The Unison Octave Inversion

The Unison Octave Inversion

This is something that confuses most people.
How can you possibly invert… a unison?
After all: a unison is 2 versions of the exact same note.

Ask musicians what you get when you invert a unison, and most will reply: “a unison”.

A unison is technically speaking not an interval, because there is no distance between the 2 sounds.
It is 2 versions of the same note sounding simultaneously. Only players of stringed instruments can play this.
This poses a bit of a dilemma here: How do you invert “the same note”?

Well you want to be consistent with how you invert all other intervals.

When you invert an interval, you switch the 2 notes around.
The lower note becomes the higher note, and the higher note becomes the lower note.

How do you switch 2 notes around?
You invert an interval when you bring the lower note up an octave, or when you lower the higher note down an octave.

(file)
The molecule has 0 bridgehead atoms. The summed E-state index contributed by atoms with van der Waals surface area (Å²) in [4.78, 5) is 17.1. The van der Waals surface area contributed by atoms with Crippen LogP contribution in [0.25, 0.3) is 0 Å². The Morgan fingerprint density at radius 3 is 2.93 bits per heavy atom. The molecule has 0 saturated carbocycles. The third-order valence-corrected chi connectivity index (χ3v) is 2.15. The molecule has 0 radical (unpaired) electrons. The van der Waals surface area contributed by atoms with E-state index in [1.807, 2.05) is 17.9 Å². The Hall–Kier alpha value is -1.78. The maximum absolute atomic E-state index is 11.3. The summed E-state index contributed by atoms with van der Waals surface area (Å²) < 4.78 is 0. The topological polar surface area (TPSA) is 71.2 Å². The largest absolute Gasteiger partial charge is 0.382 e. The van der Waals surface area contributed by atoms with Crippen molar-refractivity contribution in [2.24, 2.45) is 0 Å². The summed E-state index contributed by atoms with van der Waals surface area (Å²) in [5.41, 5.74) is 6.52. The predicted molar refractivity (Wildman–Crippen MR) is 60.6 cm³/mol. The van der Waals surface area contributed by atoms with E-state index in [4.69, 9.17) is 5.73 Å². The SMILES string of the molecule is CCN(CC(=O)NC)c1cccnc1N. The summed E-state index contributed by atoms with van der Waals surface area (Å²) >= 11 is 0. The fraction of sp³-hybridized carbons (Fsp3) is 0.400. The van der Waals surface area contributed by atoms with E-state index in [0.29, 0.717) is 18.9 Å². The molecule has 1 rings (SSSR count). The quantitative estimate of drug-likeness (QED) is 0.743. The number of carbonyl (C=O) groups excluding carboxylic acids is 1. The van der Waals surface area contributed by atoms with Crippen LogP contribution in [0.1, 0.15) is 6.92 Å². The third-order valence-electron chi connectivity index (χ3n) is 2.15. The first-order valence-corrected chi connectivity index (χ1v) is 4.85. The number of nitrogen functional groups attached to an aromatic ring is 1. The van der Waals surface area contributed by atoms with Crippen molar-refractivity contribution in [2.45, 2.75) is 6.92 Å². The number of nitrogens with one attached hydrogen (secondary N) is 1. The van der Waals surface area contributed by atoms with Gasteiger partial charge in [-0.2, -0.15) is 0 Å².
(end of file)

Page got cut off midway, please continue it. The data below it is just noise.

The lower note “jumps” over the higher note when you bring it up an octave.
The higher note jumps below the lower note when you bring it down an octave.

For example the notes C to F from low to high is a 4th.
When I want to invert that invertal, I can bring C up an octave or drop F down an octave. In either case I now get F to C, which is a 5th.

Notice how the sum of an interval and its inversion always equals 9: 3rds become 6ths, 4ths become 5ths, etc.

Applying all this to the unison and octave:
When both notes are the same note, it does not matter which of the 2 you raise or drop an octave: either way, you get an octave.

A unison inverted becomes an octave.

unison-inverted-becomes-an-octave

An octave inverted becomes a unison.

In following example, whether you drop the higher C down an octave, or bring the lower C up an octave, you get a unison.

octave-inverted-becomes-unison

Unisons and octaves are perfect intervals, and a perfect interval inverted becomes another perfect interval.
Also in this case the sum of the interval and its inversion equals 9. (1 + 8)

Keeping in mind that the sum of an interval and its inversion always adds up to 9, it wouldn’t make sense that a unison inverted would become another unison. 1 + 1 is 2, not 9.

Conclusion

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